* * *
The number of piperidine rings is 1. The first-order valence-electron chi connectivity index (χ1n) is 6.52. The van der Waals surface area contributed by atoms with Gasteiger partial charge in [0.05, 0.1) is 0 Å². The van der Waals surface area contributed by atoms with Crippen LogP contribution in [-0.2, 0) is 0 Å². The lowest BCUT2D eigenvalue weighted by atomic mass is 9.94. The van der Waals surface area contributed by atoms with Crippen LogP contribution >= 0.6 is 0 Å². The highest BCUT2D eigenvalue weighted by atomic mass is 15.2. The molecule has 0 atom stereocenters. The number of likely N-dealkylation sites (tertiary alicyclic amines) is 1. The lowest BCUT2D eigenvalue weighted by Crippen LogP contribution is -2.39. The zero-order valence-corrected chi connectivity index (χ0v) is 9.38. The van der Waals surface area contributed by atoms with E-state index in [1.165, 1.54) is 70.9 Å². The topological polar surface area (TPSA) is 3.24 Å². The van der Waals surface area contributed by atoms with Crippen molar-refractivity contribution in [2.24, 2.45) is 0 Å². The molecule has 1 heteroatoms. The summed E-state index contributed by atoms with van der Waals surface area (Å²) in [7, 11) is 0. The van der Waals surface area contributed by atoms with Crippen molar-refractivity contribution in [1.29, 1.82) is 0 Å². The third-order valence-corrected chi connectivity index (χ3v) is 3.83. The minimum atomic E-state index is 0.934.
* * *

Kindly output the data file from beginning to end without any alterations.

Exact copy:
The number of piperidine rings is 1. The first-order valence-electron chi connectivity index (χ1n) is 6.52. The van der Waals surface area contributed by atoms with Gasteiger partial charge in [0.05, 0.1) is 0 Å². The van der Waals surface area contributed by atoms with Crippen LogP contribution in [-0.2, 0) is 0 Å². The lowest BCUT2D eigenvalue weighted by atomic mass is 9.94. The van der Waals surface area contributed by atoms with Crippen LogP contribution >= 0.6 is 0 Å². The highest BCUT2D eigenvalue weighted by atomic mass is 15.2. The molecule has 0 atom stereocenters. The number of likely N-dealkylation sites (tertiary alicyclic amines) is 1. The lowest BCUT2D eigenvalue weighted by Crippen LogP contribution is -2.39. The zero-order valence-corrected chi connectivity index (χ0v) is 9.38. The van der Waals surface area contributed by atoms with E-state index in [1.165, 1.54) is 70.9 Å². The topological polar surface area (TPSA) is 3.24 Å². The van der Waals surface area contributed by atoms with Crippen molar-refractivity contribution in [2.24, 2.45) is 0 Å². The molecule has 1 heteroatoms. The summed E-state index contributed by atoms with van der Waals surface area (Å²) in [7, 11) is 0. The van der Waals surface area contributed by atoms with Crippen molar-refractivity contribution in [1.29, 1.82) is 0 Å². The third-order valence-corrected chi connectivity index (χ3v) is 3.83. The minimum atomic E-state index is 0.934.